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This hundred million year old crab is perfectly preserved in amber

Over 100 million years ago, dinosaurs traveled the earth while a baby crab migrated ashore. Unfortunately, this animal got stuck in the resin and died. The substance later fossilized and amber preserved not only body parts from cancer, but also soft tissues such as tentacles and even bulging eyes.

The amazing specimen is actually the most complete cancer ever discovered. ancient cancer scientists Cretapsara athanataHe was baptized and raised in northern Myanmar. The science progress According to a study published in a scientific journal, fossilized resin was purchased from local miners in 2015 by researchers at the Longyin Amber Museum in China, but it has not been studied so far.

An artistic reconstruction of Kritapsara Athanata, called “Eternal Cretan Spirit of Clouds and Water”Source: Franz Anthony / Javier Luc

Not a single hair is missing from the body, which is great – said Javier Luque, a postdoctoral researcher in Harvard University’s Department of Biology and Evolutionary Biology, ZME ScienceTo the online science portal, one of the world’s leading scientists in the field of cancer development. ‚ÄúSeeing the amber, I did not understand what the resin crab was doing, because it is a very strange and incomprehensible phenomenon.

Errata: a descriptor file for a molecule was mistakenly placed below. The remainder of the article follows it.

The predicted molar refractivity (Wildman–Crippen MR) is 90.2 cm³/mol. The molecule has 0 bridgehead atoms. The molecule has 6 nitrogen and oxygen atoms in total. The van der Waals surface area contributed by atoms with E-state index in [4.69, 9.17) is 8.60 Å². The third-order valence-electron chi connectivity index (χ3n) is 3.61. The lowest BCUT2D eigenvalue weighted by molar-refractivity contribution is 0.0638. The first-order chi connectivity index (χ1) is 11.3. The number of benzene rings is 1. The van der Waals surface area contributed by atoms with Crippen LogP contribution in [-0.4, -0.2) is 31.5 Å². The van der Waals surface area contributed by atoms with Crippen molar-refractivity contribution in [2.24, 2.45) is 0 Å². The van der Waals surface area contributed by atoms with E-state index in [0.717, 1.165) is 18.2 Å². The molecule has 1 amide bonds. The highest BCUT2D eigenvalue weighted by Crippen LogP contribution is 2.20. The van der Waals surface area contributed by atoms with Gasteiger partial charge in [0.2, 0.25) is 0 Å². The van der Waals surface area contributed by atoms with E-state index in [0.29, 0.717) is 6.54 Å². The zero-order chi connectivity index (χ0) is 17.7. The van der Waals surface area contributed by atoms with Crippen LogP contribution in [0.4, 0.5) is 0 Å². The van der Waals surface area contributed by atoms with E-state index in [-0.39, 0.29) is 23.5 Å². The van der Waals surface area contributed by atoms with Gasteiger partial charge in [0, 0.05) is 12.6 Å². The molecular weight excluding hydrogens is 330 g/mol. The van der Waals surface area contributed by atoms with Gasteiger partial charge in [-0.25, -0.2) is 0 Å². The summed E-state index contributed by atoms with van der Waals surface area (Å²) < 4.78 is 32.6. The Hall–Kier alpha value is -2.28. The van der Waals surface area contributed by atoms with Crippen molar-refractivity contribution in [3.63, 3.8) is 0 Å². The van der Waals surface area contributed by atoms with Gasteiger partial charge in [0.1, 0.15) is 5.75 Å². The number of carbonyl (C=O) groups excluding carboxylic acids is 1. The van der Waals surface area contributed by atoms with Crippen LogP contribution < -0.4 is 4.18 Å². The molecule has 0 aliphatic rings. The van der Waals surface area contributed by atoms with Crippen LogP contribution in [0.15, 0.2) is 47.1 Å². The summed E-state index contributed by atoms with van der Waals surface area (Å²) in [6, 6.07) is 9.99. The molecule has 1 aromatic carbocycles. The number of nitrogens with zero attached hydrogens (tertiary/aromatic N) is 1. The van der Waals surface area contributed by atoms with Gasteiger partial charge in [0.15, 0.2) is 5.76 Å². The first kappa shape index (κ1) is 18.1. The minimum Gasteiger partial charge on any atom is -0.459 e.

Lida Xing, a specialist and staff at China University, used CT scans to reconstruct a 3D model of the ancient cancer, allowing them to study the sample down to the smallest detail, including the fine hair covering her body.
The 100-million-year-old specimen was very similar to a modern crab, but given its tiny size (only 5 millimeters) it could only be a few days old. The oldest crustaceans discovered so far date from the Jurassic period, but earlier crab stones have been shown to be incomplete and composed largely of pieces of claws.

The old crab simply stuck to the amberSource: Lida Xing

However, the new specimen is 25 to 50 million years older than the previous cancer-like fossils and is a perfect match for the molecular reconstruction of the “cancer tree of life.”

Molecular DNA analyzes predicted that terrestrial crabs separated from their marine ancestors more than 125 million years ago.

Thus, this remarkable current specimen can bridge the gap between theoretical predictions and actual fossil records. Experts say this could also mean that crabs took their first steps on Earth much earlier than science had until now believed.
However, it is not yet known whether Cretapsara athanata lived as a terrestrial species or not, but it appears that it may not have fully adapted to terrestrial life due to its incomplete lungs. Scientists believe this ancient crab may have enjoyed in fresh or perhaps salt water, and its favorite habitats may have included puddles formed on the forest soil.

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